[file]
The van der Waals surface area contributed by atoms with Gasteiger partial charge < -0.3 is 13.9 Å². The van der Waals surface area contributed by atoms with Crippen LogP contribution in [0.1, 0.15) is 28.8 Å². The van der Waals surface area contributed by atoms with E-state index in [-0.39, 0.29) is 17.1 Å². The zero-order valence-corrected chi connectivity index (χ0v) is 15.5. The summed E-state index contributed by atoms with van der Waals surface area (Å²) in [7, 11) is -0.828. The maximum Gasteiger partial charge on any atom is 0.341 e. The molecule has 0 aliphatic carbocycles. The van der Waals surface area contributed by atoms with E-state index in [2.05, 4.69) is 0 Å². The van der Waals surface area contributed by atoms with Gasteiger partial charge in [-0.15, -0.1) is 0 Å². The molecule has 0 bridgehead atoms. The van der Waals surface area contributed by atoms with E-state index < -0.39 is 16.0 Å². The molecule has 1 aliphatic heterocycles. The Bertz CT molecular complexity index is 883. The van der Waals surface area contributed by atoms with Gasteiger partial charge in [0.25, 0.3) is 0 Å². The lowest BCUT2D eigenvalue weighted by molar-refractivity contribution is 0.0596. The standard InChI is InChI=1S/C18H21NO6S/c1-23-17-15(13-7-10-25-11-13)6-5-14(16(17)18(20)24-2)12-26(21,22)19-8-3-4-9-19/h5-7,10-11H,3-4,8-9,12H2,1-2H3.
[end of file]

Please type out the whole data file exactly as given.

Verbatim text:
The van der Waals surface area contributed by atoms with Gasteiger partial charge < -0.3 is 13.9 Å². The van der Waals surface area contributed by atoms with Crippen LogP contribution in [0.1, 0.15) is 28.8 Å². The van der Waals surface area contributed by atoms with E-state index in [-0.39, 0.29) is 17.1 Å². The zero-order valence-corrected chi connectivity index (χ0v) is 15.5. The summed E-state index contributed by atoms with van der Waals surface area (Å²) in [7, 11) is -0.828. The maximum Gasteiger partial charge on any atom is 0.341 e. The molecule has 0 aliphatic carbocycles. The van der Waals surface area contributed by atoms with E-state index in [2.05, 4.69) is 0 Å². The van der Waals surface area contributed by atoms with Gasteiger partial charge in [-0.15, -0.1) is 0 Å². The molecule has 0 bridgehead atoms. The van der Waals surface area contributed by atoms with E-state index < -0.39 is 16.0 Å². The molecule has 1 aliphatic heterocycles. The Bertz CT molecular complexity index is 883. The van der Waals surface area contributed by atoms with Gasteiger partial charge in [0.25, 0.3) is 0 Å². The lowest BCUT2D eigenvalue weighted by molar-refractivity contribution is 0.0596. The standard InChI is InChI=1S/C18H21NO6S/c1-23-17-15(13-7-10-25-11-13)6-5-14(16(17)18(20)24-2)12-26(21,22)19-8-3-4-9-19/h5-7,10-11H,3-4,8-9,12H2,1-2H3.